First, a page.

Five Minute Devotions: John 17
John 17 records an otherwise unmentioned part of the Passion story. The disciples have left the Upper Room and are on their way to Gethsemane when Jesus stops to pray. This chapter, known as the “High Priestly Prayer” of Jesus, gives us some deep insights into the Son’s relationship with the Father and with his disciples. In the prayer, Jesus prays for three distinct groups of people.
Jesus Prays for Himself
I have glorified you on the earth by completing the work you gave me to do. Now, Father, glorify me in your presence with that glory I had with you before the world existed. – John 17:4-5
There is no way for us to humanly imagine the longing of Jesus to receive the glory that was due him as God. For his earthly existence, he had veiled and contained that glory. The glory of the cross was that, at the end of it all, he would regain his glory and become the firstfruits of all whom God glorifies.
This section shows us the heart of Jesus to glorify his Father and gives an example to follow. We too should seek God’s glory, and as a result of finding it through the indwelling of the Spirit, we have the responsibility of showing that glory to others.
Jesus Prays for His Disciples
Sanctify them by the truth; your word is truth. As you sent me into the world, I also have sent them into the world. – John 17:17-18
We are not sanctified and set-apart like Grandma’s china, you know the delicate and fragile plates that are always kept on display and never used. No, we are sanctified for hardcore use. We are purified and cleansed to prepare us for a battle. We become more like Jesus to better stand apart and walk within a sinful world.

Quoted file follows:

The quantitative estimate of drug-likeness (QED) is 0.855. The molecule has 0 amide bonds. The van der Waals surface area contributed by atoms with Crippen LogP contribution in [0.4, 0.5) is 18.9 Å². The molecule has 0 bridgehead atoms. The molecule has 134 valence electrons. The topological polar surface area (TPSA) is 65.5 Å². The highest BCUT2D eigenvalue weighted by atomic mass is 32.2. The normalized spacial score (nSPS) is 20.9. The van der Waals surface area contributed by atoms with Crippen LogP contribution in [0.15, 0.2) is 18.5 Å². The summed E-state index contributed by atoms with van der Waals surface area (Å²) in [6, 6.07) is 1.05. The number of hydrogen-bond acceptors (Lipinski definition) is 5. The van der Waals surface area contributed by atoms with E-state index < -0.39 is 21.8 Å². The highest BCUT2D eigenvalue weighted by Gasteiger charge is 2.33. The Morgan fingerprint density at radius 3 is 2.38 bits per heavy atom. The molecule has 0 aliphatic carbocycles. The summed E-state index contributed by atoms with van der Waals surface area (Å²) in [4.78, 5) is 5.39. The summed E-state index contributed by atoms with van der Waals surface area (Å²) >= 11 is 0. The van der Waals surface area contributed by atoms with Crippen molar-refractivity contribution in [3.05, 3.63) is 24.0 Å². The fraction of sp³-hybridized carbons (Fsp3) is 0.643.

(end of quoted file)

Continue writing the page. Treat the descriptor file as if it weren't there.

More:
In the words of Dietrich Bonhoeffer:
Jesus Christ lived in the midst of his enemies. At the end all his disciples deserted him. On the cross he was utterly alone, surrounded by evildoers and mockers. For this cause he had come, to bring peace to the enemies of God. So the Christian, too, belongs not in the seclusion of a cloistered life but in the thick of foes. – Dietrich Bonhoeffer, Life Together
Sanctification sets us up to be different. If the Holy Spirit indwells us, we must be different. The Spirit sets us into these culturally and racially charged situations and demands that we create peace, not war. It demands that we love mercy, act justly, and walk humbly with our God, as Micah says. It supernaturally enables us to be the conduits of Christ on this earth. Which is exactly what God created us to be. Exactly what Christ prayed for us to be. And it’s exactly what the disciples did.
Jesus Prays for All Believers
I made your name known to them and will continue to make it known, so that the love you have loved me with may be in them and I may be in them. – John 17:26
This final verse of John 17, the last words of his high priestly prayer, says that we are to be known by our love. Not just our love for those like us. Not just our love for those in our church. But our love for our enemies. Our love for those who are least like us. Our love for those whose life choices we may not even agree with.
How do I know it means that kind of love? Because that’s the love Jesus had. That’s the love the Father has had for us. And yet, all too often, Christians are known by what they hate. We have become known by what we stand against. I would humbly submit to you that isn’t the way of Jesus.
He was known for tearing walls down. Between the rich and the poor. The Jew and the Gentile. Slave and free. Male and female. He took the prejudices of his day and said they had no place in his church. His prayer was that we would be united. Are we living that?
Father, may we all be one, as you and Christ are one. May we also be in you, so that the world may believe you sent us. Christ has given us your glory, so that they may be one as you are one. May our oneness and unity be proof to the world that you have sent us and have loved us. Father, we want to be with you and see the glory of Jesus, which you gave him because you loved him before the world’s foundation. Righteous Father, the world has not known you. However, I have known you through Christ Jesus. I will make your them known to the world made your name so that the love you have loved me with may be in them as well. (Adapted from John 17:21-26)
Given the way that Jesus stresses unity, what place do denominations serve in the modern church?
What should this unity and oneness look like among varying congregations? How should it look within a congregation?
Are there any times a Christian should break unity and fellowship with a fellow believer?
Today’s header image is part of the 14th century Maesta by Duccio.
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